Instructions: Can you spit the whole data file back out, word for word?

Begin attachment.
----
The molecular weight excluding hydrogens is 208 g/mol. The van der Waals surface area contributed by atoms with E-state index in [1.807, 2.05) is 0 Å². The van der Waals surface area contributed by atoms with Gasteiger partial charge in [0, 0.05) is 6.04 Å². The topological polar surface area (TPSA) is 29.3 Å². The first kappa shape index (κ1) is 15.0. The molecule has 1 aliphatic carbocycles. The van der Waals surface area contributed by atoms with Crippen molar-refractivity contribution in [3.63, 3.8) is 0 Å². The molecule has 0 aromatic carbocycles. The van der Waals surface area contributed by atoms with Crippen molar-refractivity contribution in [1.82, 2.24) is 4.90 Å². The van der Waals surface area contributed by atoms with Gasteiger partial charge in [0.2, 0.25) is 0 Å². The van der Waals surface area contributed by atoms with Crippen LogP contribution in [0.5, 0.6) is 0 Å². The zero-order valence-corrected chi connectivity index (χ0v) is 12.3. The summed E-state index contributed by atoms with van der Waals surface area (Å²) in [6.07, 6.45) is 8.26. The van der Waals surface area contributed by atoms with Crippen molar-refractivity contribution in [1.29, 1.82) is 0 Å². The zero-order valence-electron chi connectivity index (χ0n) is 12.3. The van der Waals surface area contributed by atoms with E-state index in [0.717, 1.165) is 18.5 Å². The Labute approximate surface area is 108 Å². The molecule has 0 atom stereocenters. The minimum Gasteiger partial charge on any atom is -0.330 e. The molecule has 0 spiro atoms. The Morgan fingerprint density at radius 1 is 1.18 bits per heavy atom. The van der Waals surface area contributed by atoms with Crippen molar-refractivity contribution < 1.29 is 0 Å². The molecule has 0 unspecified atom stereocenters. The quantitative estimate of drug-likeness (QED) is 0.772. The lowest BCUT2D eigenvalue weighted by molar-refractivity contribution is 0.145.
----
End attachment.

The molecular weight excluding hydrogens is 208 g/mol. The van der Waals surface area contributed by atoms with E-state index in [1.807, 2.05) is 0 Å². The van der Waals surface area contributed by atoms with Gasteiger partial charge in [0, 0.05) is 6.04 Å². The topological polar surface area (TPSA) is 29.3 Å². The first kappa shape index (κ1) is 15.0. The molecule has 1 aliphatic carbocycles. The van der Waals surface area contributed by atoms with Crippen molar-refractivity contribution in [3.63, 3.8) is 0 Å². The molecule has 0 aromatic carbocycles. The van der Waals surface area contributed by atoms with Crippen molar-refractivity contribution in [1.82, 2.24) is 4.90 Å². The van der Waals surface area contributed by atoms with Gasteiger partial charge in [0.2, 0.25) is 0 Å². The van der Waals surface area contributed by atoms with Crippen LogP contribution in [0.5, 0.6) is 0 Å². The zero-order valence-corrected chi connectivity index (χ0v) is 12.3. The summed E-state index contributed by atoms with van der Waals surface area (Å²) in [6.07, 6.45) is 8.26. The van der Waals surface area contributed by atoms with Crippen molar-refractivity contribution in [1.29, 1.82) is 0 Å². The zero-order valence-electron chi connectivity index (χ0n) is 12.3. The van der Waals surface area contributed by atoms with E-state index in [0.717, 1.165) is 18.5 Å². The Labute approximate surface area is 108 Å². The molecule has 0 atom stereocenters. The minimum Gasteiger partial charge on any atom is -0.330 e. The molecule has 0 spiro atoms. The Morgan fingerprint density at radius 1 is 1.18 bits per heavy atom. The van der Waals surface area contributed by atoms with Crippen molar-refractivity contribution < 1.29 is 0 Å². The molecule has 0 unspecified atom stereocenters. The quantitative estimate of drug-likeness (QED) is 0.772. The lowest BCUT2D eigenvalue weighted by molar-refractivity contribution is 0.145.